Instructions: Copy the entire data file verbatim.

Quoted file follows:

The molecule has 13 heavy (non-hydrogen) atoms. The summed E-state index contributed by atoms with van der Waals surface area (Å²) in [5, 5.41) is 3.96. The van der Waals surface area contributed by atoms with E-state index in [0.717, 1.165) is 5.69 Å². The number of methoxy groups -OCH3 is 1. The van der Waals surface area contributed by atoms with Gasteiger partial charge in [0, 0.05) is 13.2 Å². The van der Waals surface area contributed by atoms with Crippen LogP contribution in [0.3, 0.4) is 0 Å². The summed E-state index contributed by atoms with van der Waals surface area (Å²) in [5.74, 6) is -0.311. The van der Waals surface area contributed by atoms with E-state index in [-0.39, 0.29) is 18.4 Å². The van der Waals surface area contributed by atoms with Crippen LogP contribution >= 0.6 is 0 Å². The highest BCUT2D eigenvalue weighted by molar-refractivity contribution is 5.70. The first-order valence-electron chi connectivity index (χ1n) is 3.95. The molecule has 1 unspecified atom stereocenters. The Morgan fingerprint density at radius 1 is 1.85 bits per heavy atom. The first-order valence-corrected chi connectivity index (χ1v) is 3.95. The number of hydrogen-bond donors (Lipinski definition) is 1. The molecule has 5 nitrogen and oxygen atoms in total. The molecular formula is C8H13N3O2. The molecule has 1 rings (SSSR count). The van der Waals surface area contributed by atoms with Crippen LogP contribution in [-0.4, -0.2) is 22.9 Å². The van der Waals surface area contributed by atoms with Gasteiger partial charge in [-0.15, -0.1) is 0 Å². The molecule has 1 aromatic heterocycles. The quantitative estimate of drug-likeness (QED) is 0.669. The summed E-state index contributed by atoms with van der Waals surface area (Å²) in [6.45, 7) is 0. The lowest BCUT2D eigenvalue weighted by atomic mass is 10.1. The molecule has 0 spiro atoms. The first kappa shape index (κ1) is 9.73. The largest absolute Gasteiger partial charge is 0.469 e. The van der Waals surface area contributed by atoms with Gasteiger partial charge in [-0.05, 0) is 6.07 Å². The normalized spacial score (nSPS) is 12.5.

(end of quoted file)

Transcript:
The molecule has 13 heavy (non-hydrogen) atoms. The summed E-state index contributed by atoms with van der Waals surface area (Å²) in [5, 5.41) is 3.96. The van der Waals surface area contributed by atoms with E-state index in [0.717, 1.165) is 5.69 Å². The number of methoxy groups -OCH3 is 1. The van der Waals surface area contributed by atoms with Gasteiger partial charge in [0, 0.05) is 13.2 Å². The van der Waals surface area contributed by atoms with Crippen LogP contribution in [0.3, 0.4) is 0 Å². The summed E-state index contributed by atoms with van der Waals surface area (Å²) in [5.74, 6) is -0.311. The van der Waals surface area contributed by atoms with E-state index in [-0.39, 0.29) is 18.4 Å². The van der Waals surface area contributed by atoms with Crippen LogP contribution >= 0.6 is 0 Å². The highest BCUT2D eigenvalue weighted by molar-refractivity contribution is 5.70. The first-order valence-electron chi connectivity index (χ1n) is 3.95. The molecule has 1 unspecified atom stereocenters. The Morgan fingerprint density at radius 1 is 1.85 bits per heavy atom. The first-order valence-corrected chi connectivity index (χ1v) is 3.95. The number of hydrogen-bond donors (Lipinski definition) is 1. The molecule has 5 nitrogen and oxygen atoms in total. The molecular formula is C8H13N3O2. The molecule has 1 rings (SSSR count). The van der Waals surface area contributed by atoms with Crippen LogP contribution in [-0.4, -0.2) is 22.9 Å². The van der Waals surface area contributed by atoms with Gasteiger partial charge in [-0.15, -0.1) is 0 Å². The molecule has 1 aromatic heterocycles. The quantitative estimate of drug-likeness (QED) is 0.669. The summed E-state index contributed by atoms with van der Waals surface area (Å²) in [6.45, 7) is 0. The lowest BCUT2D eigenvalue weighted by atomic mass is 10.1. The molecule has 0 spiro atoms. The first kappa shape index (κ1) is 9.73. The largest absolute Gasteiger partial charge is 0.469 e. The van der Waals surface area contributed by atoms with Gasteiger partial charge in [-0.05, 0) is 6.07 Å². The normalized spacial score (nSPS) is 12.5.